Problematising inclusive religious education
The world is a global village. This statement appears to be a cliche now more than ever. The COVID-19 pandemic has evidenced this maxim in far more realistic terms than all the promotions about globalisation have done in centuries. Within months, a virus that was considered a problem emanating from the East (i.e. China) had spread to all corners of the world, including remote villages, and to persons who themselves could not spell China. This is how interrelated modern societies have become, and any attempt to promote exclusivity (as against inclusivity) is an attempt to fight a monstrous tide. For RE, this growing awareness of inclusivity is welcome news. Even more welcoming is the acknowledgement of inclusivity and global citizenship in the UN Sustainable Development Goals (SDGs). Specifically, SDG 4 has the aim to “ensure inclusive and equitable quality education and promote lifelong learning opportunities for all” (UNESCO, 2017, 5). In effect, the SDGs aim in part to empower learners to appreciate and become active promoters of more peaceful, tolerant, inclusive, secure and sustainable societies (UNESCO, 2018).
As a school subject, the aim of contemporary RE in many countries is to encapsulate the promotion of cultural pluralism and inclusivity, and certainly has a role to play in this renewed agenda. However, the promotion of inclusivity is more than delivering flowery speeches and statements. Everybody seem to appreciate inclusivity as a societal value. Yet, in practice, a lot more people adopt an attitude of‘not in my backyard’. Our aim in this chapter is to explore the mundane, and yet conflicted, issue of inclusivity as related to RE.Through a critical review of scholarship in RE, we will attempt to unearth the challenging nature of inclusivity from conceptual understandings to practical obstacles, and finally to implementation. First, it is worthwhile to provide some conceptualisation of pluralism. This is necessary because as a socio-cultural reality pluralism gives rise to the need for inclusive RE.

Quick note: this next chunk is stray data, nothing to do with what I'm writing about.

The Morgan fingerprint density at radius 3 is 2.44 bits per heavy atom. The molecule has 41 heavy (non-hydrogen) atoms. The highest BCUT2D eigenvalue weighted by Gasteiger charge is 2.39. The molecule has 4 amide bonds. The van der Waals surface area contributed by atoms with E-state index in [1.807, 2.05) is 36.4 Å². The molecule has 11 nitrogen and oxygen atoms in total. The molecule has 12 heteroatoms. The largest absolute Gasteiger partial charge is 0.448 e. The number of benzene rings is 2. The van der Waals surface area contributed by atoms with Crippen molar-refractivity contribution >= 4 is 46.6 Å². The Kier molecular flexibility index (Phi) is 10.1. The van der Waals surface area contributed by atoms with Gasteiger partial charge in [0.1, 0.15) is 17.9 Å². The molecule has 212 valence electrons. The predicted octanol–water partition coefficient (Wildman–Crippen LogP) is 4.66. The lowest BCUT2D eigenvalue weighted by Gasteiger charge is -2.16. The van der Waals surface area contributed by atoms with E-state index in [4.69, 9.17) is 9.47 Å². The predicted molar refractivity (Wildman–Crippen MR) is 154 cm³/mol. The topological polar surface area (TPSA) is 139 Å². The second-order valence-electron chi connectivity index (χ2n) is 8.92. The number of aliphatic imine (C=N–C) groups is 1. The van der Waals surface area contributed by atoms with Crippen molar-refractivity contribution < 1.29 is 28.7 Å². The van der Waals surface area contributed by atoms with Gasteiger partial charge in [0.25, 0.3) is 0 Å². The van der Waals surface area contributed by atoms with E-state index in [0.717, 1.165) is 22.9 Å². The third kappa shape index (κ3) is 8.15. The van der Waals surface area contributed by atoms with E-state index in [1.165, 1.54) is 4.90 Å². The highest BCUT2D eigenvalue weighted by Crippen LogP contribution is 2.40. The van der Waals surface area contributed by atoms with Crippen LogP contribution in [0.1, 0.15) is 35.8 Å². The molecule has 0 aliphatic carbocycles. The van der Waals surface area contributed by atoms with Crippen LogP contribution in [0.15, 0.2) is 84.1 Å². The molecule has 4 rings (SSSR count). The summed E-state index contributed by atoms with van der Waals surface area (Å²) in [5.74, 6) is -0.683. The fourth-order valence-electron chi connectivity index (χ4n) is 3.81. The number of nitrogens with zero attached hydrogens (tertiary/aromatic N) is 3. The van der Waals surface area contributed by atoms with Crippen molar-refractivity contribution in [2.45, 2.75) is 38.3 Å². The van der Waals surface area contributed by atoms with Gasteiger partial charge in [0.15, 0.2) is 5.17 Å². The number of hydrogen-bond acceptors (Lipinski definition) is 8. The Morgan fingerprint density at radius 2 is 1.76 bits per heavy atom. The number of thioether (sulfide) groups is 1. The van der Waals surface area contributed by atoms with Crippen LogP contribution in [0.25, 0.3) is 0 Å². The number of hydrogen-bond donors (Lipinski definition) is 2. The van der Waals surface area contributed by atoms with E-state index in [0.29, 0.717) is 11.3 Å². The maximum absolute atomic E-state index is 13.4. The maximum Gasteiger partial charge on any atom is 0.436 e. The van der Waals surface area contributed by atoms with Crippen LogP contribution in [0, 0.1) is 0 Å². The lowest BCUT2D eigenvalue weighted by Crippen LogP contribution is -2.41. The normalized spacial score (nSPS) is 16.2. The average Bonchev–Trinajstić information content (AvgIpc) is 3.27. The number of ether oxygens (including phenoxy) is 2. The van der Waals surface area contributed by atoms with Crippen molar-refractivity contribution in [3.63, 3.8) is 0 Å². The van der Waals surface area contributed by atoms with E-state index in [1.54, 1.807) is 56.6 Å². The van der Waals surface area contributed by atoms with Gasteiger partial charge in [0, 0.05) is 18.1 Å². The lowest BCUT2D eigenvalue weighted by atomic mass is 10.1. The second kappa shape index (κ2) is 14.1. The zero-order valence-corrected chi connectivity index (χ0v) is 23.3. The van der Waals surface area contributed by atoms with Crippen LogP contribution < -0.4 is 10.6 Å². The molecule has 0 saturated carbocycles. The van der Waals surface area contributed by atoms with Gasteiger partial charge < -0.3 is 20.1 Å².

Methodological conceptions of pluralism
Pluralism is a contested concept in RE, essentially because in plural societies this can be seen as an ideological position and not merely a description of the state of pluralism (Grimmitt, 1994). By definition, pluralism is the condition of society in which numerous distinct ethnic, religious or cultural groups coexist within anation or civil polity. Geir Skeie (2002) suggests that scholars use the term pluralism when evaluating a kind of plurality that is usually positive. He contends that, for this reason, while pluralists may like plurality they may at the same time have strong reservations about pluralism. Pluralism is also the condition in society that creates the space for people to celebrate diversity through dialogue, mutual respect and empathy without requiring that groups abandon or weaken their beliefs or positions in the process (Skeie, 2009).
In their book, Religious Education in a Pluralist Society, Hobson and Edwards (1999) highlight a number of methodological positions associated with pluralism. The first position is what they call equality of religion. This position expounds the view that there is equality of religion because all world religions are equally valid since they all respond to similar big questions people have about the purposes of life.The second position, known as revisionist pluralism, calls for a radical revision of those aspects of religious tradition that are seen not to be compatible with postEnlightenment modernist critical thinking and liberal-democratic living. In doing so, religion is moved to a more universal phase in which analogous insights are chosen from many traditions. In essence, revisionist pluralism celebrates the most commonly shared beliefs of religions without emphasising the differences that exist among them.
The third position, called extended pluralism, considers the idea that both religious and non-religious beliefs attempt to answer the issues of ultimate concern. In extended pluralism, beliefs or issues are accepted or rejected only in terms of how well they are argued or supported and, in this way, religious views are presented impartially. Extended pluralism is also considered to be in tune with contemporary and secular liberalism. The final position is radical pluralism, which expresses the idea that even if postmodern society employs some kind of unconditionality, there remain core beliefs and worldviews in every religion of such salience that it is not possible for society to achieve the ‘desired’ monolithic unity. In other words, radical pluralists are critical of perspectives that advocate some form of transcendent unity because transcendent unity takes away religion’s richness and uniqueness (Hobson and Edwards, 1999). As Barnes also contends, the attempt to uncover unifying factors merely ends up misrepresenting religions under study (Barnes, 2006).